I suppose nothing about my thought process is new. I’ve contemplated these topics, and how they are interwoven into one great, big, puzzling conundrum that takes over my life for years. I believe there is no wrong answer, and there are many different paths to take, but that is the biggest trouble of all. Ultimately, when it comes down to it, we only have one life to live and what is the best way to go about living?
My ponderings and dichotomies rear their heads every time I get away. That’s the thing about the I-95 corridor: it sucks you in. It makes you believe there is no other way. Surely, it must be like that because as far as your mind can travel, you come across overpopulation, traffic, hustle and bustle, outrageous housing prices and Jones’. Oh, to keep up with the Jones’. It’s so damn hard. Especially in the humidity of 95 degree, muggy, sweat-sticks-to-your-bones summers. Who honestly enjoys that?
Surely, as my mind begins to delve deeper, always playing devil’s advocate with myself, why wouldn’t you want to live here? We have 3 international airports within a 30 minute drive. It’s a short drive to NYC, Philly, Richmond, you name it. We live and breathe our nation’s Capital. We have mountains and oceans and everything in between. We have deep-rooted, colonial history and the brick roads to prove it.
People we love live here. Our friends. Family. All keeping up with the Jones’, or trying. The desperate need and forced lifestyle of blowing all of your earnings on metro access, beltway proximity, decent schools, the right zip code, the pompousness of certain town names, and the newest and brightest shopping centers. You know what that all equals? Super-inflation, mega-traffic, depleted savings accounts, ridiculous commutes, and unfriendly communities. And what is it all for?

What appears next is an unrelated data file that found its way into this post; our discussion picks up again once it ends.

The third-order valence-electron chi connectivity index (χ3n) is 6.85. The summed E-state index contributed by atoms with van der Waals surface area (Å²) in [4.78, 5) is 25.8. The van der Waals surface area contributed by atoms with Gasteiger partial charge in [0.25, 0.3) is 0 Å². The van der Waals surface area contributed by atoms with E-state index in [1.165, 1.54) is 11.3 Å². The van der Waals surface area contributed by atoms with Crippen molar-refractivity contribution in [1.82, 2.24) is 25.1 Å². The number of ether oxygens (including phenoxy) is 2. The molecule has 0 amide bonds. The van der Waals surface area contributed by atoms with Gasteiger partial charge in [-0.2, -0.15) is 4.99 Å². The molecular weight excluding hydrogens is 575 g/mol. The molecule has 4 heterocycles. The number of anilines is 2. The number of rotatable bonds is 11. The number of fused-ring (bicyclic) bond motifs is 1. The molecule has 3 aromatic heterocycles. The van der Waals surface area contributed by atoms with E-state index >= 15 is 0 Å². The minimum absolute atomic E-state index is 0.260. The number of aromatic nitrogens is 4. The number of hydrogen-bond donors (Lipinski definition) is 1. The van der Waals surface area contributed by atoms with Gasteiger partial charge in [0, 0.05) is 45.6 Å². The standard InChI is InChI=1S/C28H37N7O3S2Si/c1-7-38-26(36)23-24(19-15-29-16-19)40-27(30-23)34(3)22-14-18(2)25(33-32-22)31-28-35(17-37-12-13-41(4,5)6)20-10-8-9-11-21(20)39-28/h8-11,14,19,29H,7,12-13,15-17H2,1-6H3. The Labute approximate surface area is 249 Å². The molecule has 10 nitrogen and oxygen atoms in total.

My theory is rather simple. Some people don’t know any better. They grew up here. Their parent’s grew up here or in a place rather similar somewhere up and down this I-95 gridlock. They went to school around here. And for all they know, this is paradise. It must be like this everywhere, and if it isn’t like this everywhere else, it mustn’t be worth living there. It’s probably crap.
You know what’s crap? Spending a quarter of a million dollars on a 3 bedroom townhome with a tiny deck for a back yard, one parking spot, and 1.5 bathrooms. It’s crap paying said mortgage knowing that there is no way you would ever raise a family in a townhome without a backyard to run wild and loose, without a driveway to hang an obligatory basketball hoop, and without a tree to build a fort. But who has 500k to buy the aforementioned American Dream?
Government employees and contractors, that’s who. Overpaid, beltway bandits who stay put because this is where the jobs are. Sadly, this American Dream is difficult to maintain for even them.
So, what in the world is a couple living on two teacher salaries doing in the Washington, DC area? Good question. I’ve got an answer for you.